Elim has 6 worship services on a Sunday. Each zone of the church is assigned to worship at a certain hour. They also hold Bible-teaching services Monday through Wednesday and on Friday. Many more people attend the cell groups than attend the weekend worship celebrations. (There is no such thing as being part of Elim without being in a cell group) In fact, Elim doesn’t even count how many people are at the worship services, but every week they know exactly how many attended their 6,500 adult cells, plus how many came to faith in Christ at the group meetings.

The country is poor, and so is the church. This impacts the way the ministry works, but not in a destructive way. Few people have cars, so cell groups pool resources to rent buses to bring people to the services. I was moved when I stood in the parking lot before the service and saw the buses roll in from all around the city.

The church began in about 1979. About 8 years ago it was traumatized when its founding pastor had multiple affairs, divorced his wife, and took up with another woman. He refused to submit to church discipline, so the church had to dismiss him. After a brief interim, Pastor Mario Vega, who was leading one of Elim’s satellite churches, became senior pastor. He has restored the vitality and confidence of the church. I had a chance to spend several hours with Pastor Vega and found him to be a quiet, humble man, with a deep love for God, for the scriptures, and for God’s people.

Visiting the church

We attended one of Elim’s 6 Sunday worship services. The facility is a warehouse-type space with no walls – through that is not a problem in the tropical climate of San Salvador. (They are preparing to build a new 11,000 seat space which will help them handle their growing crowds.) There were a few culturally curious practices: The congregation sat down to sing even the most spirited worship songs. I noticed the men sat on one side of the worship area, and the women on the other. Most of the women also wore head coverings (an interpretation of 1 Corinthians 11).

It was inspiring to talk with some of the worship attenders. One randomly picked man told us he came to Christ six years ago. Before he found Christ at Elim, he and his brothers were gang members. Now they are all leading cell groups. He showed us his weekly cell report: that week 8 people attended; 4 of them gave their lives to Christ.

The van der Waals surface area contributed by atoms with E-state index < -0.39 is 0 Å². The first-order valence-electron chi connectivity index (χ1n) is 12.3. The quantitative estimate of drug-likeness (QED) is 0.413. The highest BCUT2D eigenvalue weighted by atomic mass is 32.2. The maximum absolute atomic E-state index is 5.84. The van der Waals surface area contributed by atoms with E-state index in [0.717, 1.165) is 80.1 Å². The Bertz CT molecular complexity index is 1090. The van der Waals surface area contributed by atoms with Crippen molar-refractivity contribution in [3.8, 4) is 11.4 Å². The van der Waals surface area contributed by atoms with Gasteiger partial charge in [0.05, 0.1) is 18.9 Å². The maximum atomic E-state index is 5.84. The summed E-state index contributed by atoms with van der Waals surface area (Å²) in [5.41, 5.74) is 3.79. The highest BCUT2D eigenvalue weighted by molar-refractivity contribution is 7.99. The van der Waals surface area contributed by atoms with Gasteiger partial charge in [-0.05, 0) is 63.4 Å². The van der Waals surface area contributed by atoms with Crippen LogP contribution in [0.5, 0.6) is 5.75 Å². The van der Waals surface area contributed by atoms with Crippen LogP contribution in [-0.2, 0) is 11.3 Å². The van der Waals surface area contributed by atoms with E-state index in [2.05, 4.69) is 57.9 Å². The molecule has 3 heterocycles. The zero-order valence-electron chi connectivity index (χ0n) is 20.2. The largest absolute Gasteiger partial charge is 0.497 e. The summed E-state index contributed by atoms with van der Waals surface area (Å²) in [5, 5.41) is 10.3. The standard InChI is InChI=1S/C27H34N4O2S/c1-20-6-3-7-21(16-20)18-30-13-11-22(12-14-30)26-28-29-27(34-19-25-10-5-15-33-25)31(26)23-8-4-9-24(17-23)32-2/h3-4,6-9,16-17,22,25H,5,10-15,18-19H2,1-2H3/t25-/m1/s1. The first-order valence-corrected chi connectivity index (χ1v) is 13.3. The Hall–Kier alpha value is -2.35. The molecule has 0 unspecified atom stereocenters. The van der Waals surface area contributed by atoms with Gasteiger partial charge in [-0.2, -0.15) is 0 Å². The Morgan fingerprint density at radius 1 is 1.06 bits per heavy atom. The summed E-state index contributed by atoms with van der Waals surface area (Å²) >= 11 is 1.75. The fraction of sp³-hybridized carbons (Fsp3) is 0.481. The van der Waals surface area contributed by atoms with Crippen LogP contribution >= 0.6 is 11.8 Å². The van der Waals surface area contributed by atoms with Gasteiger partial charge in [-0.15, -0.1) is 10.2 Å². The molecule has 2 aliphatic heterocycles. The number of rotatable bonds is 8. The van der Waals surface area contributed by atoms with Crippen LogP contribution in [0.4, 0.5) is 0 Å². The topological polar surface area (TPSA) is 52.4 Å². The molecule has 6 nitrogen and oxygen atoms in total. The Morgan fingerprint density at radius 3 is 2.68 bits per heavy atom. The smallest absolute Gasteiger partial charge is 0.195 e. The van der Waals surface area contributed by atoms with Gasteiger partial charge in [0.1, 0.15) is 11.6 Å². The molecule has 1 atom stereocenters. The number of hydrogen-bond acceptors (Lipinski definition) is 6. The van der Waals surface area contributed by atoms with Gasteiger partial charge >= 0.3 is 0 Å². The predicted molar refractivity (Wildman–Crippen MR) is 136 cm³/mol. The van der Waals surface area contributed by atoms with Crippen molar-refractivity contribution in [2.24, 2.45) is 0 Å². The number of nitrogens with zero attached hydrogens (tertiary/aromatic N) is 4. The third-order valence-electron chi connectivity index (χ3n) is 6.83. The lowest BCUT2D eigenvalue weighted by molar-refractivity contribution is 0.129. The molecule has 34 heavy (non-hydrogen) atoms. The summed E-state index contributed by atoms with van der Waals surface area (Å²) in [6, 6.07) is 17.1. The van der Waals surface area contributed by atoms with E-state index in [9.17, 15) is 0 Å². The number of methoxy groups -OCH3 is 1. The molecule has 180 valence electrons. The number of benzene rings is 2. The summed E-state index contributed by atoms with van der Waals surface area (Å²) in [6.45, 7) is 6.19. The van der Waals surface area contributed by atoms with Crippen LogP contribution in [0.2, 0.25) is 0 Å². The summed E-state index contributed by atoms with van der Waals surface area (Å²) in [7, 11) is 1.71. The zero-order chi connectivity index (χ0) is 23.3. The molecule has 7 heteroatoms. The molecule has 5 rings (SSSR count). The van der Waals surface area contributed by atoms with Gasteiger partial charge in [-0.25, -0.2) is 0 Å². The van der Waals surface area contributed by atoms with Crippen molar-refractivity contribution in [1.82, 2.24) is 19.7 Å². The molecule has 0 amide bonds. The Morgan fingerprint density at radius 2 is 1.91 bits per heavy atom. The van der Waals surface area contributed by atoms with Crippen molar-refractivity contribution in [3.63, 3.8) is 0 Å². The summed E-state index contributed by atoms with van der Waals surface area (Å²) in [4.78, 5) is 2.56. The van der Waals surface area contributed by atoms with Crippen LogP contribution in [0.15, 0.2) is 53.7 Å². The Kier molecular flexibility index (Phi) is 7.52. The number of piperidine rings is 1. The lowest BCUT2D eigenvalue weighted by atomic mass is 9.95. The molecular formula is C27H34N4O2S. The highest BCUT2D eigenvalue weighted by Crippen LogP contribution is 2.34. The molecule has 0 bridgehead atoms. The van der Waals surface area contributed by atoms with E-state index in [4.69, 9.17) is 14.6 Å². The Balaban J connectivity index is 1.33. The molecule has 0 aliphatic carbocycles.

Another teen age girl said she had come to Christ in the children’s cell group some years before, and her eyes sparkled as she told us she was anxious to become a leader of her own group very soon. She wanted to keep working with children.

A zone pastor told us that in his area a women sick with cancer had been told she had 15 days left to live. At her cell meeting last week she had been healed! (That can spark some real evangelism!)
In the midst of El Salvador’s poverty, hopelessness, and violence, Elm is a beacon of light. I was reminded again that the local church is the hope of the world.

Hub of the ministry

We spent several hours in a couple of the 9 district offices. Here the pastors give detailed attention to the health and work of the cell groups.

In each office there is a District pastor plus 6-9 zone pastors (who oversee volunteer zone supervisors who oversee cell leaders). In one district we visited there were over 10,000 people in their cell groups!
The districts are very organized: the zone pastors had a graph on the wall behind them with pictures of cell supervisors and leaders.

They spoke of working to make sure the people were growing spiritually and the groups were multiplying. cared for – meeting personal needs of people.

Elim also owns 5 radio stations which blanket the nation 24 hours per day with teaching and other programming from Elim.

Many unique features of Elim’s ministry probably won’t translate into American culture. For example:

a. Their ministry approach is heavily time intensive.
Each leader can have 5-6 meetings per week! (Worship twice, cell group planning meeting, cell meeting, and coaching meeting...) While ministry does take time, Elim’s model is not very practical in the US.

b. Zones of groups are strictly geographical
People are directed to cell groups in the area where they live, and the leaders are assigned a coach based on geography instead of relationship (at Crossroads we use relationship-based coaching)
Rented buses bring people to worship because virtually no one drives or owns car.

The geographical approach can work in the US, but less easily than relationship-based approaches. People tend to move primarily in relational networks more than geographically proximate circles.


1. Keeping Christ our first love
At Elim Church it is obvious that the pastors, leaders and people have put Christ first in their lives, and have a passionate desire to know and honor Him. That translates into any setting!

2. Prioritize Coaching over training
Elim offers only 4 short sessions for group leadership training. However, the zone supervisor is at almost every meeting the leader holds, both planning an open cell meetings. So the new leader is supported, guided, and they walk alongside the new leader for a good while.

While we won’t be so time intensive as Elim, it is good for us to keep strengthening coaching.

3. Changing citizenship: the power of Christian Community
The believers become part of a community.... and with a church the size of Elim it is almost like becoming a resident of a new city/country.

Example B: Owen; 24 years old, and last week had 165+ cells and attendance of 2,200 in his cell network the week before.

Owen had been essentially orphaned at age 9 when his parents split up. He was shuffled to uncle, then into homes of church members who raised him, and the cell groups became his family. He grew in Christ and ministry, leading (adult) cells when young teen. He was very effective in multiplying his cell, had strong character, so became supervisor. He succeeded there, too. He worked as an administrator in a Christian school until he became zoned pastor, which is now his job. He is doing well as a zone pastor.

4. Keep feeding Head AND heart;
Passion for Christ and being built up by teaching go hand in hand to create the spiritual vitality which is changing San Salvador.
There is much more I could say, but you can learn more * about Elim, by reading Joel Comiskey’s book Passion and Persistence.)
Guido Luis Núñez, Transition to a Cell Church, audiotape of lecture presented at the Fifth Convention of Multiplication and Revival, January 2000 (Bogota, Colombia: Name of audio recording, 2000).